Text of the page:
^{Lakonishok, Shleifer and Vishny (1994)}also assume annual periods, which produce returns close to those that investors actually gain because of market microstructure issues and transaction costs. In addition,

^{Jegadeesh (1990)}argues that infrequent trading of securities induces negative first-order serial correlation in returns, which could overstate the profits from the trading strategies. However, the extent of bias due to this source and to measurement error is likely to be small when annual returns are used.

Similarly, average annual returns over the previous five years are also calculated. Every year
three additional portfolios are formed based on five years of average annual
returns: *MO*1_5*t*,
*MO*2_5*t* and
*MO*3_5*t*.
*MO*1_5*t* is the portfolio of securities in the
top third for an average of five years when annual returns are computed at
*t* - 1. *MO*3_5*t* is the
portfolio of securities in the bottom third for an average of five years when annual
returns are computed at *t* -1. This approach is inspired by ^{DeBondt and Thaler (1985)}, who find an inverse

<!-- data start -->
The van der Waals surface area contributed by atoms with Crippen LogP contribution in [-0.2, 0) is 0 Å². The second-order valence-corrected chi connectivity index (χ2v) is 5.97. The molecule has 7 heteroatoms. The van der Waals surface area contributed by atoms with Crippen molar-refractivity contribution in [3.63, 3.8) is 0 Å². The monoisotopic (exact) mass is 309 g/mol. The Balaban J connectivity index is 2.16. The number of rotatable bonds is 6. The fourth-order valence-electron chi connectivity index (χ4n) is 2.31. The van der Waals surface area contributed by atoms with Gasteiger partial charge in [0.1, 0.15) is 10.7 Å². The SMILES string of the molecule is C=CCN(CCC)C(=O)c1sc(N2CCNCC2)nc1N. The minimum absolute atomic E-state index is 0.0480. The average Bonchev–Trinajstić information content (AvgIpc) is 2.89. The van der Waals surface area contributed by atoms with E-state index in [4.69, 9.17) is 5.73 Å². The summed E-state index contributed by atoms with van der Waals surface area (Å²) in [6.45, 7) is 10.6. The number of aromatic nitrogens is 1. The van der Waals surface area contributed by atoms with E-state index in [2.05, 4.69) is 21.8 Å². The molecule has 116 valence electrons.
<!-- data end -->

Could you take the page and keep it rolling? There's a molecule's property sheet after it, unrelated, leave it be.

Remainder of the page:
effect with a lag of five years, meaning that winners tend to become losers over
this time period. ^{Jegadeesh and Titman (2001)}
also use post-holding periods of 5 years.

In order to facilitate our study we constructed factors that represent short-term cycle
investment strategies and long-term cycle investment strategies (long term reverse
effect). *MOM*1* _{t}* is the annual return of
a self-financing strategy that takes a long position in

*MO*1

_{t}and a short position in

*MO*3

_{t}. Similarly,

*MOM*_5

*is the annual return of a self-financing strategy that takes a long position in*

_{t}*MO*1_5

*and a short position in*

_{t}*MO*3_5

*. In Table 2 we present the average annual portfolio returns (*

_{t}*MO*1

_{t},

*MO*2

_{t},

*MO*3

_{t}) as well as the average annual 5-year returns (

*MO*1_5

*2_5*

_{t}, MO*) for the periods 1998-2009, 1998-2001, 2002-2005 and 2006-2009. On average, over the post-formation period the losers have an annual return of 28.51 percent and the winners have an annual return of 14.92 percent, for a difference of 13.59 percent. This large difference pre-empts the presence of the momentum effect in the context of the Mexican Stock Exchange, since past winners do not outperform past losers. However, the annual 5-year return differences are considerably shorter. The short-term cycle investment strategies factor,*

_{t},*MO*3_5_{t}*MOM*1

*, is negative in contrast with*

_{t}^{Jegadeesh and Titman (1993)}and